Doctor insights on:
Does Marfan Affect The Brain
I am able to do the hand signs for Marfan syndrome but wasn't diagnosed yet, can I just look like a marfan?
Doctors can evaluate: A person with a few of the marfan syndrome features can see a primary care doctor and a geneticist. The geneticist specializes in diagnosing genetic disorders such as marfan syndrome. A person has to have a certain number of signs & symptoms before he is diagnosed as marfan syndrome. If less than the minimum signs & symptoms, he may have marfanoid habitus (appearance) but not have marfan syndrome. ...Read moreSee 1 more doctor answer
Marfans/ehler danlos: Marfan syndrome is a connective tissue disorder, tissues that strengthen bodies structures. In most cases it is inherited condition, but approx 30% of patients have no family history tall arms and height, affects lungs, heart and aorta, eyes causing cataract, skin problems, and tissue covering the spinal chord. ...Read more
Genetic mutation: Marfan syndrome is caused by a gene mutation (in the fbn1 gene). A mutation leads to defective, weakened connective tissue throughout the body. Symptoms show up in the parts of the body where shape and structural integrity relies a lot on the weakened type of connective tissue. ...Read moreSee 1 more doctor answer
Genetic disorder: Fbn1 gene controls connective tissue metabolism. If there are mutations or repeats, then marfa's will result. The symptoms are the result of malformed collagen. So dislocated lens in eye, heart valve problems, scoliosis, pneumothorax, artery problems may occur. Most cases are inherited, but occasionally marfan's occurs from a spontaneous mutation. This gene can be tested for in a blood specimen. ...Read moreSee 1 more doctor answer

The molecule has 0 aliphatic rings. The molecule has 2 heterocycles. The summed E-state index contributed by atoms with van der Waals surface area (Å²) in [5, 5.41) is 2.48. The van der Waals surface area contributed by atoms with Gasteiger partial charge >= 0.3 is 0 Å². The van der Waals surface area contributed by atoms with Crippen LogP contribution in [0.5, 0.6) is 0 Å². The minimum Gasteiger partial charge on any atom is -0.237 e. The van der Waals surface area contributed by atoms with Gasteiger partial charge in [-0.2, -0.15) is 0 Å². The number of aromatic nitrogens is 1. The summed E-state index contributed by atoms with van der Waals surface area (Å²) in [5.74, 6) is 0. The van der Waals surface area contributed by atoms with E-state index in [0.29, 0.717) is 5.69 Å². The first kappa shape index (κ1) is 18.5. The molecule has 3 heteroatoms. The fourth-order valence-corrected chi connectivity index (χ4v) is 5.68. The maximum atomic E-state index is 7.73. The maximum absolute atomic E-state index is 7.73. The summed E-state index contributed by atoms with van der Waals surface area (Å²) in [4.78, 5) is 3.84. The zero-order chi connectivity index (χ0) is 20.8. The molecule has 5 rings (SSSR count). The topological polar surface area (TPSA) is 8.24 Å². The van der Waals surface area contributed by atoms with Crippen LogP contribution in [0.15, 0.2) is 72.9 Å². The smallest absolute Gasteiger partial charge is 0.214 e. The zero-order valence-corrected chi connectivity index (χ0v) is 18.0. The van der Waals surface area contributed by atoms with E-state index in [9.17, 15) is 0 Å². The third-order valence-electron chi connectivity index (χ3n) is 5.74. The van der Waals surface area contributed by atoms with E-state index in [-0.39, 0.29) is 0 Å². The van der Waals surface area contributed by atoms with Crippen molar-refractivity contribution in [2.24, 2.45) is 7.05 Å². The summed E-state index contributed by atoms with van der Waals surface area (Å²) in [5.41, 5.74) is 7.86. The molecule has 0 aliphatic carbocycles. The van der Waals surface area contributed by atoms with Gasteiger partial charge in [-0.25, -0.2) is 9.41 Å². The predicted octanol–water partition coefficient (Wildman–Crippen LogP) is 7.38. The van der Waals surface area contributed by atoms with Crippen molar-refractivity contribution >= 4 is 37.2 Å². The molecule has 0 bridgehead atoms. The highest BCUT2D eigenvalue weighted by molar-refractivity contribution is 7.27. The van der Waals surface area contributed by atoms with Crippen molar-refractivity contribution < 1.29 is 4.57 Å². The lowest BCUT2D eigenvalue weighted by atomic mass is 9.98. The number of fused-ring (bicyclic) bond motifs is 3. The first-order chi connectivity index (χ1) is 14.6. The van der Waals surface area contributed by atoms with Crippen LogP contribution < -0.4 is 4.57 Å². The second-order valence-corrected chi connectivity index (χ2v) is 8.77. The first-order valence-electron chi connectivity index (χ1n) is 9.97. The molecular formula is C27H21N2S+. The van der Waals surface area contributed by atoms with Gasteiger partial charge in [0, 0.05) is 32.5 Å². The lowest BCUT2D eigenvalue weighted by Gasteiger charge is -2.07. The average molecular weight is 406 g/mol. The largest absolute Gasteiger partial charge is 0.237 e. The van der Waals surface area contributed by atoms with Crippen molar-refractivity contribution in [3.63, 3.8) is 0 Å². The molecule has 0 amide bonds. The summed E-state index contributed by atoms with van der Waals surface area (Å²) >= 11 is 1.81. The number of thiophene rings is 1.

Having the features: Features suggestive of marfan syndrome include: above-average height, long arms, long fingers, flat feet, high-arched palate, narrow face, crowded teeth, small lower jaw, pectus carinatum (pigeon chest), pectus excavatum (sunken chest), hunchback (hunchback), scoliosis (crooked back), hypermobile/hyperflexible joints, etc... A person with several of these features can see a doctor for evaluation. ...Read moreSee 1 more doctor answer
Www.marfan.org: Marfan syndrome is a genetic abnormality affecting the fbn1 gene. It is thought of as a "connective tissue" disease. People with marfan have varying levels of abnormalities of the skeleton, their heart, their eyes, and their lungs. The marfan foundation has a great website at www.Marfan.Org. At the site, there is important information about diagnosis, with recommendations. ...Read moreSee 1 more doctor answer
Sometimes: Marfan syndrome is preventable when the adults who know they have marfan syndrome thoughtfully choose not to have biological children (50% of their children would have the disease). Some cases are not preventable, such as the 20-30% of marfan syndrome persons who have the disease from a new mutation (neither parent had a mutation). ...Read moreSee 1 more doctor answer
My daugther is 7 year old n not to long ago i knew she got marfan's n i don't know what to do or waz going to happend im new on thiz..What is marfan's?
Marfan.org: The marfan foundation has a wonderful website at www.Marfan.Org. There is a lot of information there to help families understand living with marfan syndrome. There is also an annual family conference. The next annual family conference is in july 2014 in baltimore. ...Read moreSee 1 more doctor answer
Not that I know: The only likely association i can think is klinefelter's sydrome. But this is not close. Ks is only in males, they tend to be taller than average (similar to marfan's) and may have motor delays and learning problems (similar to autism) . But they usually lack the main features of profound communication and social skills impairment of as. Many/most klindefelter's appear entirely normal. ...Read moreSee 2 more doctor answers
See below:: Ehlers–danlos syndrome (eds) is a group of inherited connective tissue disorders, caused by a defect in the synthesis of collagen (type i or iii). Marfan's syndrome is a genetic disorder of the connective tissue. People with marfan's tend to be unusually tall, with long limbs and long, thin fingers. It is caused by defects in a gene called fibrillin-1. ...Read more
Genetic link?: I found no specific references to a genetic link between marfan & cutis marmorata other than possibly in a rare form of homo-cystenuria "arising due to cystathionine beta-synthase deficiency, an autosomal recessive disorder that produces increased urinary homocysteine and methionine. (continued in comment—>. ...Read more